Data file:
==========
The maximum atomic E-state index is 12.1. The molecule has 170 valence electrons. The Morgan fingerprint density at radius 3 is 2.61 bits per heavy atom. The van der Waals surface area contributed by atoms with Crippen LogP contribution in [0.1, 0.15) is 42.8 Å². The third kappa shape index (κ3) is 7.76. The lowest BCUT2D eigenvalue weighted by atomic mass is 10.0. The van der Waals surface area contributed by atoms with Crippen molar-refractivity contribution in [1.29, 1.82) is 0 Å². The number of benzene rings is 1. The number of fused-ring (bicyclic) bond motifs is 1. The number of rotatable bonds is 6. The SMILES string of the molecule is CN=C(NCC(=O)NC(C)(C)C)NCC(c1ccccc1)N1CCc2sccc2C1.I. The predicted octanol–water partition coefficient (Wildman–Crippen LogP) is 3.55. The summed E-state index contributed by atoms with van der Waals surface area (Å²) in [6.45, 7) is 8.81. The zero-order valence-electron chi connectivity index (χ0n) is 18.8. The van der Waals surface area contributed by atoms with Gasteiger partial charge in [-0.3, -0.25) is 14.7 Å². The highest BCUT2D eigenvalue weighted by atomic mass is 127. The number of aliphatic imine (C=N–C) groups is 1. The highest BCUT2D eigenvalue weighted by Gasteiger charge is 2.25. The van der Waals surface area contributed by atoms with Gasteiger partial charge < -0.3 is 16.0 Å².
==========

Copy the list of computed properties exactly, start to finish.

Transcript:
The maximum atomic E-state index is 12.1. The molecule has 170 valence electrons. The Morgan fingerprint density at radius 3 is 2.61 bits per heavy atom. The van der Waals surface area contributed by atoms with Crippen LogP contribution in [0.1, 0.15) is 42.8 Å². The third kappa shape index (κ3) is 7.76. The lowest BCUT2D eigenvalue weighted by atomic mass is 10.0. The van der Waals surface area contributed by atoms with Crippen molar-refractivity contribution in [1.29, 1.82) is 0 Å². The number of benzene rings is 1. The number of fused-ring (bicyclic) bond motifs is 1. The number of rotatable bonds is 6. The SMILES string of the molecule is CN=C(NCC(=O)NC(C)(C)C)NCC(c1ccccc1)N1CCc2sccc2C1.I. The predicted octanol–water partition coefficient (Wildman–Crippen LogP) is 3.55. The summed E-state index contributed by atoms with van der Waals surface area (Å²) in [6.45, 7) is 8.81. The zero-order valence-electron chi connectivity index (χ0n) is 18.8. The van der Waals surface area contributed by atoms with Gasteiger partial charge in [-0.3, -0.25) is 14.7 Å². The highest BCUT2D eigenvalue weighted by atomic mass is 127. The number of aliphatic imine (C=N–C) groups is 1. The highest BCUT2D eigenvalue weighted by Gasteiger charge is 2.25. The van der Waals surface area contributed by atoms with Gasteiger partial charge < -0.3 is 16.0 Å².